Clan Innes History

Innes was a barony consisting of all the land along the shore between the River Lossie and the River Spey in Morayshire. A charter for these lands was given to Berowald, described as Flandrensis, by Malcolm IV in 1154. Berowald’s grandson, Sir Walter, took Innes as his name and the charter was confirmed by Alexander II in 1226.

In the 1300s, Sir Robert, 9th of that ilk, married and added to the family estate the thane of Aberchirder. Their son, Sir Walter, ruled the family for fifty-six years till his death in 1454.

Numerous branches had, by this time, successfully reached out all over Northern Scotland, and between the years 1493 and 1533, Alexander, 18th of Innes, had amassed six charters to a considerable amount of land. He was murdered by the 3rd Laird of Invermarkie over a romantic dispute and a terrible feud between the two families ensued.

The Scottish Privy Council recognised the Innes family as a clan in 1579.

The 20th Chief, Sir Robert, became the first Baronet in 1625 and was a supporter of Charles II.

The 19th Baron was a known practitioner of witchcraft.

Portrait by Henry Raeburn of James Innes-Kerr, 5th Duke of Roxburghe, and last chief of Clan Innes.

Portrait by Henry Raeburn of James Innes-Ker, 5th Duke of Roxburghe, and last chief of Clan Innes.

In 1767, the 6th Baronet, Sir James, sold the Innes lands to the Earl of Fife and settled in England. Because of the hysteria of the Reformation, many of the mediaeval records of Scotland were smuggled to France for safety. An Innes, Father Lewis, became the Principal of the Scots College in Paris, to where many of the precious documents were taken. With the help of his brother Thomas, the papers were arranged, collated and preserved, they also wrote ‘The Life of James II’. Despite his exile, Lewis held the position of Secretary of State for Scotland in 1690. The recovery and protection of Scotland’s historical papers was continued by Cosmo Innes, Sheriff of Moray in 1840, who became a Professor of Edinburgh University.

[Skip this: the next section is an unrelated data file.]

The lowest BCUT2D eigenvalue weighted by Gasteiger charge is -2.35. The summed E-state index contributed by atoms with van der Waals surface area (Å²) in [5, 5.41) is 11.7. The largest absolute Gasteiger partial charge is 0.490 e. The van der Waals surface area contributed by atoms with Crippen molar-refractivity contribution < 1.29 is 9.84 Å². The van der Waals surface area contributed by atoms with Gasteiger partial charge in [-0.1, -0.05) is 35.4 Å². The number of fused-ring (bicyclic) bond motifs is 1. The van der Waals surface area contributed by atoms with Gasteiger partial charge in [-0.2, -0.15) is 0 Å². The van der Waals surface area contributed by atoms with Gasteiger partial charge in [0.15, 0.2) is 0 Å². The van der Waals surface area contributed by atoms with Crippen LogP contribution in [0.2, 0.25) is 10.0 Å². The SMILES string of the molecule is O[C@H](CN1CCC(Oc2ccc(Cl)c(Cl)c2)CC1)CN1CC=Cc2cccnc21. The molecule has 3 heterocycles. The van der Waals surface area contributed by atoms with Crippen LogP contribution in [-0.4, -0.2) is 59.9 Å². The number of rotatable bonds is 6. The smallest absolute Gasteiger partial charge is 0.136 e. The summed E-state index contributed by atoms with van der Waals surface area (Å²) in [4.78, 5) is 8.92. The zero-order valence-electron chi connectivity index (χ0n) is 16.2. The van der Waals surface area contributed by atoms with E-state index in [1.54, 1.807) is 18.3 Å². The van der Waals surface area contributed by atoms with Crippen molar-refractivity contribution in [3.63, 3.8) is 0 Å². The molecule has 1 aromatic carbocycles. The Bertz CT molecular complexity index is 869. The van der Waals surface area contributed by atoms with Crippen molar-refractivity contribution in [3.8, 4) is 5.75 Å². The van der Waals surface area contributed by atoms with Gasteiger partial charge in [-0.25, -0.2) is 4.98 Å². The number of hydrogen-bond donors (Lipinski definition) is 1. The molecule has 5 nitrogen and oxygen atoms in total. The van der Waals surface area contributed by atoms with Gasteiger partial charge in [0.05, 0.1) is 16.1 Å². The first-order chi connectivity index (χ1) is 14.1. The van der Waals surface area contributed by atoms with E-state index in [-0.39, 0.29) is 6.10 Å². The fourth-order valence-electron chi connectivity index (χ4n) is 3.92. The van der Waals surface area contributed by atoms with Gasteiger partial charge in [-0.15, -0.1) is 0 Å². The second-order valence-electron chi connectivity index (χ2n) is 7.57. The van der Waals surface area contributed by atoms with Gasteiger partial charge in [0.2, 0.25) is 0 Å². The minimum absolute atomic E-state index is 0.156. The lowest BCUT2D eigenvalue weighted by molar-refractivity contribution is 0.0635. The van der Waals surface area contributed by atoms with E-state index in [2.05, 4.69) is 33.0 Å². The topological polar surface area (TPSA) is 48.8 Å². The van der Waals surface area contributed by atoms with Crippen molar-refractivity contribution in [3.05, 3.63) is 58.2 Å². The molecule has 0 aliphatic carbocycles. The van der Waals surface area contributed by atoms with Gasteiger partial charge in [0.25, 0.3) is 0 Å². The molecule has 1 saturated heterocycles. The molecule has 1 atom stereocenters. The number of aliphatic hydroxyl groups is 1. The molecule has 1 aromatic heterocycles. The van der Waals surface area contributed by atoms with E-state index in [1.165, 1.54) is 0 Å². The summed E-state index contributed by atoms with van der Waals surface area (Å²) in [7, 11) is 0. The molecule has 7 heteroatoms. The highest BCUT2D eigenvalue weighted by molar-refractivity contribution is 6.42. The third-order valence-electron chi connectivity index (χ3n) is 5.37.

The brothers’ invaluable work is acknowledged today in The Innes Review.

The last chief of Clan Innes was James Innes-Ker, 5th Duke of Roxburghe. Born James Innes in 1736, he inherited the Dukedom of Roxburghe in 1812, and he subsequently changed his surname to Innes-Ker; the Kers’ being original holders of the title. The change of name has meant that the Lord Lyon does not recognise this Innes-Ker line as chiefs of the name Innes since it is double-barreled. The 10th and current Duke of Roxburghe, Guy Innes-Ker is undoubtedly the Chief of Clan Innes, being a direct descendent of the last chief, but, keeping the Innes-Ker name, he won’t be recognised as so by the Lord Lyon.

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